Within a space of two weeks or thereabout, Nigeria and Nigerians woke up to the news, first, of Busola Dakolo, a photographer by profession and the wife of popular gospel musician Timi Dakolo, speaking up to a rape incident which was allegedly perpetrated by Pastor Biodun Fatoyinbo of the Commonwealth of Zion Assembly church (COZA) in 1999.
The second was a case of physical assault perpetrated by Senator Elisha Abbo representing Adamawa North against a woman in an adult toy shop somewhere in Abuja as seen in a video that went viral on social media.
And thirdly, there was the RUGA issue which had sparked national and international outcry and outrage because it is seen as a tool of the North’s fulanization/Islamization agenda of the country. Thankfully, it has been suspended by the federal government.
Expected, a lot of conversations, actions, and reactions have been generated around the three topical issues. And they were as logical, ridiculous, and interesting as they come.
In the first case scenario and just as the story was developing, a group of placards carrying Nigerians reportedly took to the streets of Abuja and Lagos respectively to either lend their supports or show their displeasure and disgust for the man of God, Pastor Biodun Fatoyinbo.
And it was by the whiskers that there were no violent altercations from the worshippers and the protesting mobs.
As that way going on, more ladies have also come out to say the randy man of God had allegedly abused them sexually in the past. And the questions that immediately popped up on the lips of a lot of people are either “why always him or is he the only young, handsome, and rich pastors around if perhaps those were the catch?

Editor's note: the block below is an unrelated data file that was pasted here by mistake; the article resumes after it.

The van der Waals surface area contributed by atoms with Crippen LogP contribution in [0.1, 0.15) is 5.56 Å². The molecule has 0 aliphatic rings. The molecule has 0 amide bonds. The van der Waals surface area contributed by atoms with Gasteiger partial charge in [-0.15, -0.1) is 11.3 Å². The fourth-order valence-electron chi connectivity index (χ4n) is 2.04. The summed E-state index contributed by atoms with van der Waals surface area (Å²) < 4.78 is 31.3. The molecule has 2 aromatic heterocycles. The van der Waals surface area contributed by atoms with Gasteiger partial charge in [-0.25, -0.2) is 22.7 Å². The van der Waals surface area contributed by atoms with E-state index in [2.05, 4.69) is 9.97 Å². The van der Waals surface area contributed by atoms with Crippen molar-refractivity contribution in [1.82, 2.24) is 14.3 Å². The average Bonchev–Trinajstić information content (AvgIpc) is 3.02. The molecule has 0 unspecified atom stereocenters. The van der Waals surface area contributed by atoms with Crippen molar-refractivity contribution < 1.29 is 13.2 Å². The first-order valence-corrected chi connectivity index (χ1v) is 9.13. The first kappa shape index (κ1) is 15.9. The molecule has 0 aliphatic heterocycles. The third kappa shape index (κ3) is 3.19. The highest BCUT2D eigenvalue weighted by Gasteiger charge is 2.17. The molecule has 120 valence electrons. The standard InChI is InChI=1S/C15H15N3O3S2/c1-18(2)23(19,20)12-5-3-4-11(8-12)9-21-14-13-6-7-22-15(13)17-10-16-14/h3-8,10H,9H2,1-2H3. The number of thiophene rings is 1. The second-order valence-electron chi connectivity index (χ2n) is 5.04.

Just the same way, a coalition of Northern groups have issued a 30-day ultimatum to the federal government to rescind its decision to suspend the RUGA settlement plans which is for, as the government puts it, livestock farmers across the length and breadth of the country.
The action of the Northern groups to threaten the expulsion of Southerners living in the North if after the expiration of their ultimatum nothing is done by the federal government is both uncalled for, provocative, and unfortunate.
Meanwhile, leaders of thoughts across the South-east and South-south of the country, especially, now feel justified for their opposition to the plans. Because according to them, the evil plans of the North has finally been exposed.
And the whole thing reminds me of the repeated threats by Niger-delta militants to blow up oil pipelines in that region or in the extremity of their demand threatening to declare Niger-delta republic, primarily, if anything untowardly should happen to their son and former President Goodluck Jonathan, whom they had then suddenly come to own more than other Nigerians who voted him into office.
The same lines of threats have also been issued in recent times, especially, if President Muhammadu Buhari wins in his re-election bid.
I think that was, like I use to say, one of the many pieces of unnecessary ethnic baggage of distractions that come with every Nigerian President. And it is most regrettable.
As if that was not enough, it has also reared its ugly head with the coming of the incumbent, Muhammadu Buhari, whom a lot of overzealous and unlettered Northerners youths and elites alike have come to see as perfectly representing their ‘born to rule mentality.’
The wife of the pastor who has been accused of rape too, in a manner of all loving wives did also come out to say that her husband cannot commit the act for which he’s being accused as if she knew him from Adam.
That dose of solidarity from the wife didn’t come to me as a surprise, though. After all, like the Yoruba would ask rhetorically, “who will the fly had supported if not the sore afflicted?” I hope you all get the slant?
In the end, as the pastor puts it, acting on the advice of his spiritual fathers and mentors, he did release a statement that he was stepped down from the pulpit to allow for proper investigation into the rape allegation. And if I may ask, has he got other choices if the country runs perfectly on the rule of law?